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Migrating from Final Cut Pro 7 to Avid Media Composer 5.5 is a thorough comparison of the interfaces, concepts, tools, and workflow behind each of these two programs, covering the key differences video editors need to know to master Media Composer and make the switch. The course covers the basics of editing in Avid Media Composer, including sequence creation, project organization and navigation, importing and linking media, timeline editing techniques, and how to work with audio and add transitions and effects.
There are a great variety of ways to manage audio into Media Composer and this is obviously a good thing because every project has different sources which need to be corralled together into the master sequence, mixed, and then output according to the final delivery specifications. The main ways to get audio into Media Composer? First of all as a signal, second of all as an AMA linked file, and thirdly, as an imported file. So first, let's consider signal-based input. If I go to the tools menu and choose the Capture tool, Command+7, you can see here that we've got our ability to choose what audio input that we're currently using, and also which tracks we'd like to capture or input.
We can also choose to group mono tracks together as stereo tracks on capture. Now, at the moment I don't have any hardware attached to my system, so my only choice is to use the Host- 1394 port for DV-based capture. But if I had some hardware attached to my system that could accept bass band signals, they would show up here too, and I would be able to choose which signal I'd like to record. For example, iDapt, IES, or SDI. Okay, let's go ahead and close the Capture tool, because I'd like to show you another tool that's used for getting audio signals into the system.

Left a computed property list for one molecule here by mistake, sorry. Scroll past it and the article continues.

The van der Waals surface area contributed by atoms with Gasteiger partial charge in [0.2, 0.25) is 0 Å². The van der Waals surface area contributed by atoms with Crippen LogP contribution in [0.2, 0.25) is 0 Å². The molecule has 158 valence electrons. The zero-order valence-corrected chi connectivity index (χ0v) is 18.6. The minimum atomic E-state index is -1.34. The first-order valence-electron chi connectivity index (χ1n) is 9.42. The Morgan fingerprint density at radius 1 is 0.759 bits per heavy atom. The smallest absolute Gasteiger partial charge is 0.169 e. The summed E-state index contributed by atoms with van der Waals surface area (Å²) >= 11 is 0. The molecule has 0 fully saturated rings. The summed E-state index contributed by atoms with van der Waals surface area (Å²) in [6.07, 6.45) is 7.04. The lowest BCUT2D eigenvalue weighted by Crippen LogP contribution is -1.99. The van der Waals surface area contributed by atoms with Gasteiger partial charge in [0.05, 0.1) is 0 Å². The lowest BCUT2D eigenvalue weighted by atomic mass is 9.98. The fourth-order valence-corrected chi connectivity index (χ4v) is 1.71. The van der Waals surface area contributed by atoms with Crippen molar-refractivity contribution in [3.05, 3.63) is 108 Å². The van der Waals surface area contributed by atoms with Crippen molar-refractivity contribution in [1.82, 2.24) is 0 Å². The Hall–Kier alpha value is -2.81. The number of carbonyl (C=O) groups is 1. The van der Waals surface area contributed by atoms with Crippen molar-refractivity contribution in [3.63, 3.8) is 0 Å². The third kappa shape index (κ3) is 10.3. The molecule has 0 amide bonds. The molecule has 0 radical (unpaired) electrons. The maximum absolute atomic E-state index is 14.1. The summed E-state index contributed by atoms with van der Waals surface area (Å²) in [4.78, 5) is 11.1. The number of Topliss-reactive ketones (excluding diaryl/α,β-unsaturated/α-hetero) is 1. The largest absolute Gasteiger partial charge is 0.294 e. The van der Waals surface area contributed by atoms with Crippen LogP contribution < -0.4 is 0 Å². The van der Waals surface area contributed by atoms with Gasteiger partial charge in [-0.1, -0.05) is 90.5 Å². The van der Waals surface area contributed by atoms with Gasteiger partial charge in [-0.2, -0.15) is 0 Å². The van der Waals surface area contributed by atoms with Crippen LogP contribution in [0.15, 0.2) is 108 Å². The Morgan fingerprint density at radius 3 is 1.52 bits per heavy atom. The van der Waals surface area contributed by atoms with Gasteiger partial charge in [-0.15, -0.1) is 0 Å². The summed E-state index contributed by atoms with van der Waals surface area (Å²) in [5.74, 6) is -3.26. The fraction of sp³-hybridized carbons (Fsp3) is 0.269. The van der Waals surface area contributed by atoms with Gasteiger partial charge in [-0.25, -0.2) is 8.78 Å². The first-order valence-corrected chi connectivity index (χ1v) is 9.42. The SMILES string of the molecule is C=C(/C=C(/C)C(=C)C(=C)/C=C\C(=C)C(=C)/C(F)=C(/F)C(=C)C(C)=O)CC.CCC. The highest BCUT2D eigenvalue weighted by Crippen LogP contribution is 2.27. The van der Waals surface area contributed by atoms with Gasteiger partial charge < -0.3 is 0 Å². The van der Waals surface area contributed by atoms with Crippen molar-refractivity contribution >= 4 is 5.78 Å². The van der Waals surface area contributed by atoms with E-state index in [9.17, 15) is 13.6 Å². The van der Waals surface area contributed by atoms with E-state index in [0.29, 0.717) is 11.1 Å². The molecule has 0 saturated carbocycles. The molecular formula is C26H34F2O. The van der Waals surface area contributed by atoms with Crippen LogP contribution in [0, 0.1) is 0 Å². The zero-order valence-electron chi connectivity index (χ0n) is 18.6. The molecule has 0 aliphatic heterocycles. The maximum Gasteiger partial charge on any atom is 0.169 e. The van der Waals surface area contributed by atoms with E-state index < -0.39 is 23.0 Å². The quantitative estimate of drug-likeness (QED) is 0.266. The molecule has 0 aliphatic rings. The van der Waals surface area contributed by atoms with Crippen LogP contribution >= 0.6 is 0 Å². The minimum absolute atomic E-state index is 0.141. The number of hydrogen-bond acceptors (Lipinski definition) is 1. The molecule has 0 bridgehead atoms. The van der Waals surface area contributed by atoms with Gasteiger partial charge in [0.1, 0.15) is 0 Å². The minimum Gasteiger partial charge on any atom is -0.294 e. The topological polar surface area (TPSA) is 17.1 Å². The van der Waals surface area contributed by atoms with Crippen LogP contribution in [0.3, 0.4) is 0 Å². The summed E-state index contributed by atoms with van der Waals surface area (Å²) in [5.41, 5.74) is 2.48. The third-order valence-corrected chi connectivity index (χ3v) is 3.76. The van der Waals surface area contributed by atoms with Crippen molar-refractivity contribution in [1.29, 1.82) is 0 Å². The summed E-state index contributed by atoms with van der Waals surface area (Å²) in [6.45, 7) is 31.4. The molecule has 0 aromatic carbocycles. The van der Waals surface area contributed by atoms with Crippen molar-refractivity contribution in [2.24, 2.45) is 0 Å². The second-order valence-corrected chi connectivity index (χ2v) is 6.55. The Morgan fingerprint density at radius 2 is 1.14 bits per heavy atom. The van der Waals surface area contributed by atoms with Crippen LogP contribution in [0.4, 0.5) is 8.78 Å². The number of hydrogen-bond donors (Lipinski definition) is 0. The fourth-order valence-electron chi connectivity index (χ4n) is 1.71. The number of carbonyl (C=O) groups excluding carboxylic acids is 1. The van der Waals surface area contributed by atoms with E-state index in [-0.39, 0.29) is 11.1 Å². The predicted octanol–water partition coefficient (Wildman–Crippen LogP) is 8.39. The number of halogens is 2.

I am going to return to the Tools menu and this time choose Audio Punch-In. Now, this is very much the same as the Voiceover tool in Final Cut Pro. You can see here that I could choose to record either to a new track or a co-track in my sequence. Again, I have got my input source available to me and in this case it could be the built-in line in or the built-in microphone, choose the correct drive, hit Record, and then I can record directly onto this track in my timeline in context as I listen back to the other audio that's playing back in the sequence.
If you're following along with the course materials, have a go in Audio Punch-In now using the Voiceover Sequence here. Okay, I am going to go ahead and close the Audio Punch-In tool. Now to support the endeavor of bringing audio signals into the project correctly and efficiently, we need to pay attention to the Project Settings. So up here into the Project window under the Settings tab we've got the Audio settings that we looked at earlier in this chapter, and then we also have Audio Project. Double-click on that and let's open it up and have a look.
Here on the main tab, we can set up fundamentals like the Sample Right, the Audio File Format, the Sample Bit Depth, and then on the Input tab we can choose our Input Source. On the Output tab, we can actually affect the overall gain of the system. So in Final Cut Pro where we have the master slider in our Mixer, this would be the equivalent to that in Media Composer. And if I have appropriate hardware connected I should also be able to switch this not just from Mono to Stereo but also to Direct out as well.